The Epigenesis of Mind: Essays on Biology and Cognition

By Susan G. Carey; Rochel G. Gelman | Go to book overview

Preface

Piaget was always concerned with how best to characterize the biological contributions to cognitive development. This book grew out of the 1988 Symposium of the Jean Piaget Society, with the theme Biology and Knowledge: Structural Constraints on Development. Our invitations to Plenary speakers included a common section on the issues we wanted to address as well as some specific suggestions as to how each speaker's work was related to these. The speakers' attention to the call to the meeting resulted in a connected series of discussions throughout the Symposium as well as a series of interrelated chapters. The common text in our invitation letters to all plenary speakers was as follows:

As we conceive it, the theme has three concepts: biology, structural, and constraint. Biology enters into the discussion in three ways: the specification of the innate initial state, the consideration of the influence of maturational factors on development, and a consideration of the relation between evolution and cognition. Constraint has two senses, a sense in which the which constraints limit the learner, making certain information difficult, even impossible to acquire, and a sense in which constraints potentiate learning by limiting hypotheses the learner entertains. We plan for the program to explore both facets of constraint. Finally, structural refers to the organization of the initial state. At the end of his career, in collaboration with Garcia, Piaget returned to a serious exploration of the parallels between the genesis of knowledge in the history of science and the individual. This work coincides with a resurgence of interest in intuitive theories on the part of cognitive scientists and science educators. Intuitive theories, alternative conceptual frameworks, provide a way of thinking about constraints in both senses--the child, like the scientist, is limited by his or her intuitive theories, without which learning would be impossible. This too will be a focus of several of the plenary sessions. (From our invitation letter of July, 22, 1987)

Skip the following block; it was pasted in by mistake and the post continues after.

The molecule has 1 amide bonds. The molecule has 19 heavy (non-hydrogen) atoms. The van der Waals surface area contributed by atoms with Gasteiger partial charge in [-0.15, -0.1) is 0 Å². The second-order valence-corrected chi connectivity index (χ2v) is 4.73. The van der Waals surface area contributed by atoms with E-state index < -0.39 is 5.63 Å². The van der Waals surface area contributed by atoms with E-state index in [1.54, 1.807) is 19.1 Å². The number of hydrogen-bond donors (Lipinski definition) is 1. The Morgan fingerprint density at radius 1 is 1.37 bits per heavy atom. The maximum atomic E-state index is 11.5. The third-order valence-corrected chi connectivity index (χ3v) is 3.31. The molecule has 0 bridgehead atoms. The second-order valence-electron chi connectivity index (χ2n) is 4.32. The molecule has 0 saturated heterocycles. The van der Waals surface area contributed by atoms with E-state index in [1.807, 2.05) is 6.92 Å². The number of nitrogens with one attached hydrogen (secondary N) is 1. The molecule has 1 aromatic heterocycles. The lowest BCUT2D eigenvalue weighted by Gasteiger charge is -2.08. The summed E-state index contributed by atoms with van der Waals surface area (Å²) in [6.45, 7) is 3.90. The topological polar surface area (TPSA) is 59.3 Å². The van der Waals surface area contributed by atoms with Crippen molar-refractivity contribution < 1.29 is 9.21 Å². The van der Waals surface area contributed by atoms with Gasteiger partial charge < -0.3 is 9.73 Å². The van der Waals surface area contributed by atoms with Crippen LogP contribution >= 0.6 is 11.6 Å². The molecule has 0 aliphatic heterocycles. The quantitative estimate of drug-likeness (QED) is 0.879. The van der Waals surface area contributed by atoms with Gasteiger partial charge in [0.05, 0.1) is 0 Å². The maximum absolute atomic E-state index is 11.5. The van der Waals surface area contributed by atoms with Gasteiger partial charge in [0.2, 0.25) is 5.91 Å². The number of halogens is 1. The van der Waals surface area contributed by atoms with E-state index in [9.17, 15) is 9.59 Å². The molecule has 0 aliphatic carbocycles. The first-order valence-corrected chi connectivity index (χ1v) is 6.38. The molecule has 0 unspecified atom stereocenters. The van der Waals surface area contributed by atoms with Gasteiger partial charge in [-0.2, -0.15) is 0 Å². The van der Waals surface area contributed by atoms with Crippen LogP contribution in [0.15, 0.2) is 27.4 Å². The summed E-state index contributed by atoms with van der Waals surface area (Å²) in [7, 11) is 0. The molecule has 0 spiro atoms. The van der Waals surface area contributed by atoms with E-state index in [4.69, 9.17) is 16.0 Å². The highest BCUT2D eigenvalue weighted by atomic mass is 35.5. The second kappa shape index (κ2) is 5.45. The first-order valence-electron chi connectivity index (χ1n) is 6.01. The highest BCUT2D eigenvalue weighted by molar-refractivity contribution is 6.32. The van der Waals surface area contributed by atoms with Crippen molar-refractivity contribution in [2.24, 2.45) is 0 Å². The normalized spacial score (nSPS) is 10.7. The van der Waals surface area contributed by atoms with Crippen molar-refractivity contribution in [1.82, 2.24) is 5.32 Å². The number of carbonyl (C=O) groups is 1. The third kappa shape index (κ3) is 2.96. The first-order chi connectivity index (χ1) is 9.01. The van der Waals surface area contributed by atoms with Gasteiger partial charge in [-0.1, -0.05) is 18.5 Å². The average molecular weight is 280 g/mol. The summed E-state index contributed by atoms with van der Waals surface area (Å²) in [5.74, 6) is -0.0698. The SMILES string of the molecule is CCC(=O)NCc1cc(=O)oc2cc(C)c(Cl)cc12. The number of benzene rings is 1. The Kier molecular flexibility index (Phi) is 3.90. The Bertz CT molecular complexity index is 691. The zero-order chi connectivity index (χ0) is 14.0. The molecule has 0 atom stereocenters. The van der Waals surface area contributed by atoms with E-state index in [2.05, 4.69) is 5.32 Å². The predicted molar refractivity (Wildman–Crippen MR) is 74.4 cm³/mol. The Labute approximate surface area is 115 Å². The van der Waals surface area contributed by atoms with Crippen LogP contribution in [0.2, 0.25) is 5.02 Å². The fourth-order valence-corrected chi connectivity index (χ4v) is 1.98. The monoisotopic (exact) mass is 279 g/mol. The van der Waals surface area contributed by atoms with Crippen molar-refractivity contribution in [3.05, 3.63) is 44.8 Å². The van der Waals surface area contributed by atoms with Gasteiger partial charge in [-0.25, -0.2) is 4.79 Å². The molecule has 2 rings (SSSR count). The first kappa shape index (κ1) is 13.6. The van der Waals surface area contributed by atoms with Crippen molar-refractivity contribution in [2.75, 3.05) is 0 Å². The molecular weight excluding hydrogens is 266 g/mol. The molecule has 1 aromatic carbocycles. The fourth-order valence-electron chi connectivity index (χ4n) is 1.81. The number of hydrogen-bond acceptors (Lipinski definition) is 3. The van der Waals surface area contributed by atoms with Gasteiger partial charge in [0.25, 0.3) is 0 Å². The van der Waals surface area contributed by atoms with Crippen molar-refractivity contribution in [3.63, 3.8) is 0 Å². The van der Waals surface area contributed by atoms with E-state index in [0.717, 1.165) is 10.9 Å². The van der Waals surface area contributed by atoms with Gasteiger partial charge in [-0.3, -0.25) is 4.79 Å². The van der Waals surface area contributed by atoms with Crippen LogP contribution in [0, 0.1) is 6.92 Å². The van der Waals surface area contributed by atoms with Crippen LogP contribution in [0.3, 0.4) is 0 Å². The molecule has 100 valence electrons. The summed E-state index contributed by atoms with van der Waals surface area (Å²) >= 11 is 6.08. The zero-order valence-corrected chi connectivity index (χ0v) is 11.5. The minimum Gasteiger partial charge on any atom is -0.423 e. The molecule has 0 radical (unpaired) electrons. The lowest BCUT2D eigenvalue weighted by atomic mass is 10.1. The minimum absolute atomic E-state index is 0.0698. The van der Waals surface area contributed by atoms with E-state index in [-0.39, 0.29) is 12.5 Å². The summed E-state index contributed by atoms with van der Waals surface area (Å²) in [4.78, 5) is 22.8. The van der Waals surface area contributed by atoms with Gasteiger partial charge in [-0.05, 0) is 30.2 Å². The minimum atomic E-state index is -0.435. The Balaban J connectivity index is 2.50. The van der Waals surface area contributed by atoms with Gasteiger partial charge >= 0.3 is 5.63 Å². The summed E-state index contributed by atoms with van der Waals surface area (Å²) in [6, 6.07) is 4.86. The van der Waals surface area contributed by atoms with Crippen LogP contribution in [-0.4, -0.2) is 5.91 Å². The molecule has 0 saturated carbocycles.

All save one of the following chapters were presented as plenary talks or discussions at the meeting. Randy Gallistel agreed to rewrite the document that Brown, Carey, Gelman, and Keil put together in 1984-1985 at the Center for Advanced Study in the Behavioral Sciences. There are a variety of emergent themes, ones that weave in and out of different parts of the following chapters, that we wish to draw to the reader's attention. These are:

-ix-

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